How to Teach Homebuyers About Wealth Accumulation

May 12, 2020

Recently, we’ve been talking a lot about how homeownership is a very effective tool for wealth accumulation, particularly for low- to moderate-income borrowers. However, not every borrower has a clear understanding of what it means to accumulate wealth through homeownership; they just know that it happens. This article is intended to help you teach them how homeownership contributes to wealth building.

First: Equity. At its simplest, homeowners build wealth by growing the equity in their home. There are several things to unpack here. 1) Equity is the current market value of the home minus however much of the mortgage is left; 2) Borrowers grow equity by making their mortgage payments.

Borrowers might only need the above explanation if they already know a little about homeownership, but first-time homeowners will need an example. Consider using this one: Let’s say that you own a home currently worth $200,000 on the market and that you owe $120,000 on that home; that means you have $80,000 of equity. That number grows a little more with every mortgage payment.

After explaining these items, consider showing the borrower how to keep track of his or her growing equity after becoming a homeowner.

Second: Why Equity? Consider explaining to the borrower that equity is like forced savings; this money automatically goes into the home and is “saved” as the borrower makes mortgage payments. This money is then multiplied as the value of the home increases, which is almost guaranteed to happen over time.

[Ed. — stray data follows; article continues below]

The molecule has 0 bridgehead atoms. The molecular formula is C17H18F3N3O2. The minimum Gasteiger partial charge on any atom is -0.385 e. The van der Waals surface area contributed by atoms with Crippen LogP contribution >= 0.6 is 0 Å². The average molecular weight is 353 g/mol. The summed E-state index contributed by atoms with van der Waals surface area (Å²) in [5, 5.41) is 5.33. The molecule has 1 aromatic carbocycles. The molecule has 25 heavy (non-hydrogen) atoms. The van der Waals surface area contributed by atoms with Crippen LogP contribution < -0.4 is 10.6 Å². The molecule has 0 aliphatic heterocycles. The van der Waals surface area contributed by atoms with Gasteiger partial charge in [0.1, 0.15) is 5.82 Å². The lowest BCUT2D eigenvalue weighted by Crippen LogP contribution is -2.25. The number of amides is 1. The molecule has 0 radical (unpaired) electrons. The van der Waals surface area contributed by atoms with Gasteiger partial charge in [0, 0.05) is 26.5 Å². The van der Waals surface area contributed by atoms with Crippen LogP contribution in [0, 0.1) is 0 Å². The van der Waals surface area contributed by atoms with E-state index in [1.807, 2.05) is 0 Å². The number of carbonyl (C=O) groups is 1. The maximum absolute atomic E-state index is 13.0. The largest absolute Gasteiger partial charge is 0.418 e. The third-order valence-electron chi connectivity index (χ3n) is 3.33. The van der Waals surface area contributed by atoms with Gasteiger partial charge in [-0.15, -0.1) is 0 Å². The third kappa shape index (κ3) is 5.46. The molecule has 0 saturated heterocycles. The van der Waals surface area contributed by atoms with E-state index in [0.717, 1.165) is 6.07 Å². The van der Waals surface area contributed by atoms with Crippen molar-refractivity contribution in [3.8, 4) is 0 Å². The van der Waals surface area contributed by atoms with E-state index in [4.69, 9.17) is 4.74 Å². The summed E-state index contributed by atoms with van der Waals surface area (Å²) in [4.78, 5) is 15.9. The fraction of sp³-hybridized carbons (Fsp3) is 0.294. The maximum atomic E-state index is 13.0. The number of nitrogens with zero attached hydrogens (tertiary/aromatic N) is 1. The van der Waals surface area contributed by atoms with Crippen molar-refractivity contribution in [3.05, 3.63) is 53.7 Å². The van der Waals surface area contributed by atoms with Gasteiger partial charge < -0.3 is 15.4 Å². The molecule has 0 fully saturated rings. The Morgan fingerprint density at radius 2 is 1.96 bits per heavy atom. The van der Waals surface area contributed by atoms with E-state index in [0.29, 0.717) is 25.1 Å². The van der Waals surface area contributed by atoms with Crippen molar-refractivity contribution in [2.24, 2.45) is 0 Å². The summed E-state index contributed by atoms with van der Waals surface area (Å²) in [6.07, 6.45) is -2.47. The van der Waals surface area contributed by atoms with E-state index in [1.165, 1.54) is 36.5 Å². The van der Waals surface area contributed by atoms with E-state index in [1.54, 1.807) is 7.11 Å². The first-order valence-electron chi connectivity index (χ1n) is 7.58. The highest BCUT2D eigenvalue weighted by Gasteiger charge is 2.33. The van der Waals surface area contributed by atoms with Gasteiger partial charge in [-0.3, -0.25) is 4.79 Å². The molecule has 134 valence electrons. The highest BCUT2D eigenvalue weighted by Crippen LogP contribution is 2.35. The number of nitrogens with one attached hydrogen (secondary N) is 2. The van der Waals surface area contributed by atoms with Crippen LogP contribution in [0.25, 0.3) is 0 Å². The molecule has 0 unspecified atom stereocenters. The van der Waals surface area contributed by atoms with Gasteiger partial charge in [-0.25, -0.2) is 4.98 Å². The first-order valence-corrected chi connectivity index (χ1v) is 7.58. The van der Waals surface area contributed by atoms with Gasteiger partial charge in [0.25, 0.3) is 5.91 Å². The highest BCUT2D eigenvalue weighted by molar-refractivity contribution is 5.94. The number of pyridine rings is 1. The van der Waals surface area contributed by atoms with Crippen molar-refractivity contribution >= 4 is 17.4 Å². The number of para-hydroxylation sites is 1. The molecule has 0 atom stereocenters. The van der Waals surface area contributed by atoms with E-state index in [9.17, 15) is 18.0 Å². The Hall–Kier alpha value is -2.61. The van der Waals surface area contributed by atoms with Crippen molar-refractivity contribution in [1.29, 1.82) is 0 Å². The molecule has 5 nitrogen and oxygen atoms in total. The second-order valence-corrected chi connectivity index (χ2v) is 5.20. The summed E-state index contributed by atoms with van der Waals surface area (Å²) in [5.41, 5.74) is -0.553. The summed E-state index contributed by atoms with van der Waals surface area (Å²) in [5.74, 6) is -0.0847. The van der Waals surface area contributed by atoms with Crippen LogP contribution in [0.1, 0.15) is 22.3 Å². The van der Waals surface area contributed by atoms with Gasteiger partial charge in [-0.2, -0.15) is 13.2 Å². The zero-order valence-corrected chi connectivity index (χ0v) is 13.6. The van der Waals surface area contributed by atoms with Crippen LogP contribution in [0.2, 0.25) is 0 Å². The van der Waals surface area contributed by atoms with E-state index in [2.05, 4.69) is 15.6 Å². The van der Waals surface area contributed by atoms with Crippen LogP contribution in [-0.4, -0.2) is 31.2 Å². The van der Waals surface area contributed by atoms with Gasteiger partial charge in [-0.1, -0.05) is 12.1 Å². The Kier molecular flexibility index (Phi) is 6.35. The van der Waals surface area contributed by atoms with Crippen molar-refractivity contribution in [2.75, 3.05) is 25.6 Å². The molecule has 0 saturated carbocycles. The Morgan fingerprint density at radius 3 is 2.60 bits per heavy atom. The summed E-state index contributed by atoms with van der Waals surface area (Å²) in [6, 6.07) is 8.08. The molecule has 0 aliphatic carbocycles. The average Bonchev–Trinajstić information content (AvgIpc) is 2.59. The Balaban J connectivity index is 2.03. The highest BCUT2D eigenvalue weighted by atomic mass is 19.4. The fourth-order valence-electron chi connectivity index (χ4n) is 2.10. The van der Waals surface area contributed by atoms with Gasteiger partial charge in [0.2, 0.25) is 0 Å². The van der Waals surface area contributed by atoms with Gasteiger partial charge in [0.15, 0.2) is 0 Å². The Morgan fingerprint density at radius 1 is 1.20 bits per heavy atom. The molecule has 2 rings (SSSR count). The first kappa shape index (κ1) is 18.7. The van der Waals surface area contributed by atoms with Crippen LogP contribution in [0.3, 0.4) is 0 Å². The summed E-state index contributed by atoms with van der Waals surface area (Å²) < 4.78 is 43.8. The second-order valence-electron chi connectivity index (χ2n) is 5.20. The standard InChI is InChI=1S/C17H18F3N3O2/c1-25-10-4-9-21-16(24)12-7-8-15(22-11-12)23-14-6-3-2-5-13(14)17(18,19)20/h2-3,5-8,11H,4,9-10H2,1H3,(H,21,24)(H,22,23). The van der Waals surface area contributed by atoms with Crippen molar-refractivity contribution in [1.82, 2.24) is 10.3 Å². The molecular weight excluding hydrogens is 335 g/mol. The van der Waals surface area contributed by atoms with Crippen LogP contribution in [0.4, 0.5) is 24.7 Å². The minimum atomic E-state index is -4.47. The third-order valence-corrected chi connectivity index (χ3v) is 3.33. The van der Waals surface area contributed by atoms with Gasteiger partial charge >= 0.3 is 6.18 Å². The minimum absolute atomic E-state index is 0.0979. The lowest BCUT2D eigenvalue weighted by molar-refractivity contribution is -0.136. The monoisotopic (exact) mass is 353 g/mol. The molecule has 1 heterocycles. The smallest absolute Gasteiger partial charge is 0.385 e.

The borrower might have questions about why equity matters if it’s tied into a home and therefore not as accessible as a savings account. You can answer this in several ways:

1. No matter what, housing expenses are going to be an important part of a borrower’s budget. It’s not possible to build wealth through renting as a renter; the money spent disappears, essentially. But money spent on owning a house turns that house into an asset that the borrower owns more of every month (and it’s money that is going to be spent anyway).

2. Houses consistently rise in value over time, and they rise a lot; for example, a house worth $52,000 in 1997 is worth $190,000 today. That’s almost four times the value of the original home. Money left in a bank account doesn’t multiply like that.

3. If necessary, equity can be tapped into through refinances, but explain to the borrower why it’s wise to avoid using equity to pay for frivolous expenses. One way to explain that is to use the above example: equity multiplies a lot over time, but that growth is significantly hindered if equity is tapped into a lot, so equity should only be used to pay for very important things.

Third: Time. The final thing to help borrowers understand about equity is the time factor. Equity can build a lot of wealth, and it’s one of the reasons why homeowners are worth so much more than renters; at the same time, equity doesn’t expand exponentially overnight.

Borrowers should know that this doesn’t mean they need to be committed to thirty years in a single home just to build equity; if they move every few years, but remain a homeowner the entire time, it’s still possible for them to build equity. The goal is to responsibly handle their finances so they can avoid a foreclosure, which will remove all equity, or becoming a renter again, which will also have a negative impact on their equity.

There are, of course, many more things that a borrower will learn about homeownership, but a clear understanding of equity and how it helps the borrower build wealth will help the borrower fully understand why owning a home is so important.

 

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